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Why is this recession so deep, and what can be done to reverse it?

Hint: Go back about 50 years, when America's middle class was expanding and the economy was soaring. Paychecks were big enough to allow us to buy all the goods and services we produced. It was a virtuous circle. Good pay meant more purchases, and more purchases meant more jobs.

At the center of this virtuous circle were unions. In 1955, more than a third of working Americans belonged to one. Unions gave them the bargaining leverage they needed to get the paychecks that kept the economy going. So many Americans were unionized that wage agreements spilled over to nonunionized workplaces as well. Employers knew they had to match union wages to compete for workers and to recruit the best ones.

Fast forward to a new century. Now, fewer than 8% of private-sector workers are unionized. Corporate opponents argue that Americans no longer want unions. But public opinion surveys, such as a comprehensive poll that Peter D. Hart Research Associates conducted in 2006, suggest that a majority of workers would like to have a union to bargain for better wages, benefits and working conditions. So there must be some other reason for this dramatic decline.

But put that question aside for a moment. One point is clear: Smaller numbers of unionized workers mean less bargaining power, and less bargaining power results in lower wages.

It's no wonder middle-class incomes were dropping even before the recession. As our economy grew between 2001 and the start of 2007, most Americans didn't share in the prosperity. By the time the recession began last year, according to an Economic Policy Institute study, the median income of households headed by those under age 65 was below what it was in 2000.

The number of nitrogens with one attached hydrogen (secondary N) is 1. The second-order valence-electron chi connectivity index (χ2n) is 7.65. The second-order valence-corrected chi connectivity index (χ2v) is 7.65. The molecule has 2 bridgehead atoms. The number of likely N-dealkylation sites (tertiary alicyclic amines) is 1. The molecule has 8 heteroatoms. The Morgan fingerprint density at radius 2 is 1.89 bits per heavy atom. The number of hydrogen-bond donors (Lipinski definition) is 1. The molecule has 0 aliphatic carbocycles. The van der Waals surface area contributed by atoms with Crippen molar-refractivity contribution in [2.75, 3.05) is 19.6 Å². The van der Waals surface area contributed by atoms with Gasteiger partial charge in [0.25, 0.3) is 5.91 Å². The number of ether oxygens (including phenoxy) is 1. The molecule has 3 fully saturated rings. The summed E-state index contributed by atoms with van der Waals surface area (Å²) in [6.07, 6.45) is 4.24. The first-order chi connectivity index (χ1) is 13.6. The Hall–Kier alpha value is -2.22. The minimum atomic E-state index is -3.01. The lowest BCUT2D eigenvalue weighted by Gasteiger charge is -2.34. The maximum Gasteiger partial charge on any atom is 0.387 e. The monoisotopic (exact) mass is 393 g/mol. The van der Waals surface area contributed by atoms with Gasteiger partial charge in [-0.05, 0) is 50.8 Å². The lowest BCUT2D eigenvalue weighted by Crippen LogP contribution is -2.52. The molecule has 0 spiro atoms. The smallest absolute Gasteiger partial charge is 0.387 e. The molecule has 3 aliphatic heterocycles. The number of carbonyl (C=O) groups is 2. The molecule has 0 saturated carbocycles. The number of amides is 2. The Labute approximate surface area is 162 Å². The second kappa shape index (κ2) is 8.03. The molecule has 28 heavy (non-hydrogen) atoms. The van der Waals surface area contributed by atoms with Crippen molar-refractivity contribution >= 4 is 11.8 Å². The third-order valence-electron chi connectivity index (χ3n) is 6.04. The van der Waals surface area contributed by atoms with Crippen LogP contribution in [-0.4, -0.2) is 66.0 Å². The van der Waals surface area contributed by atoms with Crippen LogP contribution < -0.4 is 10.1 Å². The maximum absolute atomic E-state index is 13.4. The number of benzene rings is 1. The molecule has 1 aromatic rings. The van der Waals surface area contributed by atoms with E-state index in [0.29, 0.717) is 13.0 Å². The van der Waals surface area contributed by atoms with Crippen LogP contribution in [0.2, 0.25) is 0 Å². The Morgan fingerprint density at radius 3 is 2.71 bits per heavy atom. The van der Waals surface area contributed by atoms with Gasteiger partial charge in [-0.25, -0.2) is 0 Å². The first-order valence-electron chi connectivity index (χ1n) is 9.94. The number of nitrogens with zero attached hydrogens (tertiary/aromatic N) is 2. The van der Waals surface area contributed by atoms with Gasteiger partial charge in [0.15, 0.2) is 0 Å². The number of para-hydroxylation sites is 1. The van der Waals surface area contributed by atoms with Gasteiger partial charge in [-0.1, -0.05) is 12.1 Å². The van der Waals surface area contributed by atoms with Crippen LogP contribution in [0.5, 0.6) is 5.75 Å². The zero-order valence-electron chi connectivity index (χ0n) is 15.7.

Typical families kept buying only by going into debt. This was possible as long as the housing bubble expanded. Home-equity loans and refinancing made up for declining paychecks. But that's over. American families no longer have the purchasing power to keep the economy going. Lower paychecks, or no paychecks at all, mean fewer purchases, and fewer purchases mean fewer jobs.

The way to get the economy back on track is to boost the purchasing power of the middle class. One major way to do this is to expand the percentage of working Americans in unions.

Tax rebates won't work because they don't permanently raise wages. Most families used the rebate last year to pay off debt -- not a bad thing, but it doesn't keep the virtuous circle running.

Bank bailouts won't work either. Businesses won't borrow to expand without consumers to buy their goods and services. And Americans themselves can't borrow when they're losing their jobs and their incomes are dropping.

Tax cuts for working families, as President Obama intends, can do more to help because they extend over time. But only higher wages and benefits for the middle class will have a lasting effect.

Unions matter in this equation. According to the Department of Labor, workers in unions earn 30% higher wages -- taking home $863 a week, compared with $663 for the typical nonunion worker -- and are 59% more likely to have employer-provided health insurance than their nonunion counterparts.

Examples abound. In 2007, nearly 12,000 janitors in Providence, R.I., New Hampshire and Boston, represented by the Service Employees International Union, won a contract that raised their wages to $16 an hour, guaranteed more work hours and provided family health insurance. In an industry typically staffed by part-time workers with a high turnover rate, a union contract provided janitors with full-time, sustainable jobs that they could count on to raise their families' -- and their communities' -- standard of living.